Image

The only thing in the frame worth looking at.

Before platters (and the multiplexing of America), audiences were guaranteed a projectionist in the booth during the entire show in case the film hit a bad splice and went out of frame or focus. Nowadays, concession workers doubling as projectionists focus on the trailers and don’t return to the booth until it’s time to prep for the next show. That’s why it takes so long after you’ve lodged a complaint with an usher to fix a projection problem.

Cue marks can still be seen in 35mm exhibition prints, but not digitally projected features. To make matters worse, computer geeks are electronically camouflaging them on DVD releases of older films because they may be viewed as flaws in the otherwise pristine transfer. Why? We’ve lived with them for over a century. Cue marks are a part of the fabric of film. Let them be.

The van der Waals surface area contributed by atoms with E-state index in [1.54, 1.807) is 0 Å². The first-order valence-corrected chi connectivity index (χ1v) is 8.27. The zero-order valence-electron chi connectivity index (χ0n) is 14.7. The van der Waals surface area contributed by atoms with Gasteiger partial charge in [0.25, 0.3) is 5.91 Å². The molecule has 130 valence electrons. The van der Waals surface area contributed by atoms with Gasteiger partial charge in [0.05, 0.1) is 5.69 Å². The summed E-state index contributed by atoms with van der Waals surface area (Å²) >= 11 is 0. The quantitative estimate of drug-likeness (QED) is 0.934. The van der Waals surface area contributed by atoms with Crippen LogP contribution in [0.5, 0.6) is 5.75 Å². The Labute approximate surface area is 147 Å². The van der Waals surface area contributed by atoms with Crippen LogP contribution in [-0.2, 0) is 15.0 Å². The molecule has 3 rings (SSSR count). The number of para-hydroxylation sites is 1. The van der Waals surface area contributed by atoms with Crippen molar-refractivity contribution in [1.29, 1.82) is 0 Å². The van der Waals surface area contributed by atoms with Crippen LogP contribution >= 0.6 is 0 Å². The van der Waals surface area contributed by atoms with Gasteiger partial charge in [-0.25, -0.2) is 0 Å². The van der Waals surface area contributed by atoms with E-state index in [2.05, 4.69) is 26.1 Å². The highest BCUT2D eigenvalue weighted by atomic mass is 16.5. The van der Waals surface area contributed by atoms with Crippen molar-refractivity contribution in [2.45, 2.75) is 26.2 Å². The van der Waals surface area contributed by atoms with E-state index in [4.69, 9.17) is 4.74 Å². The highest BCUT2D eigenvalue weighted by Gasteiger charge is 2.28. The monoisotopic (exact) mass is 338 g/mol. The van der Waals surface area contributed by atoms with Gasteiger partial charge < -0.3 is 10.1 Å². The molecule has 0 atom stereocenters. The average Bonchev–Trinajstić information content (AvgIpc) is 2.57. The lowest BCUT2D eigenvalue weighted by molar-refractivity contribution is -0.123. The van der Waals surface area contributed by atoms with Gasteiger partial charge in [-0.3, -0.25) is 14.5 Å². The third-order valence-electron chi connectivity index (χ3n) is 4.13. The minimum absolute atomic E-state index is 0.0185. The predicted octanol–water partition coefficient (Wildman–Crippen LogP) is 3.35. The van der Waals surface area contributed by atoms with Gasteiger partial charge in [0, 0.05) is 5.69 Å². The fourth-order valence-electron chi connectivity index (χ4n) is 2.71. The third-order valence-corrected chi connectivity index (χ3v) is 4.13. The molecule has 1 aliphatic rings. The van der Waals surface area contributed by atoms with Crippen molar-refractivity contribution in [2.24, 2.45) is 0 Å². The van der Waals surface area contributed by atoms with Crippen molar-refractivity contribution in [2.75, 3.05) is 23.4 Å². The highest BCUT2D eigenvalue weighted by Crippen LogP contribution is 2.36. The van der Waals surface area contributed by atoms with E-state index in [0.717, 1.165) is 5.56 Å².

From now on I’ll have to check the time remaining on the DVD counter or, even worse, buy a watch.

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Comments
4

I remember in 1979 and 1980 when we first automated the reel switchovers at the long-gone downtown all-night grindhouse theaters, first at the Aztec and Casino on 5th Avenue and then at the Balboa on 4th and then the company's other SD theaters. It seemed like a space age miracle, to be able to literally flick a light switch (behind the snack bar!) at the buzzer prompt, enabling anyone on duty to seamlessly roll in the next reels.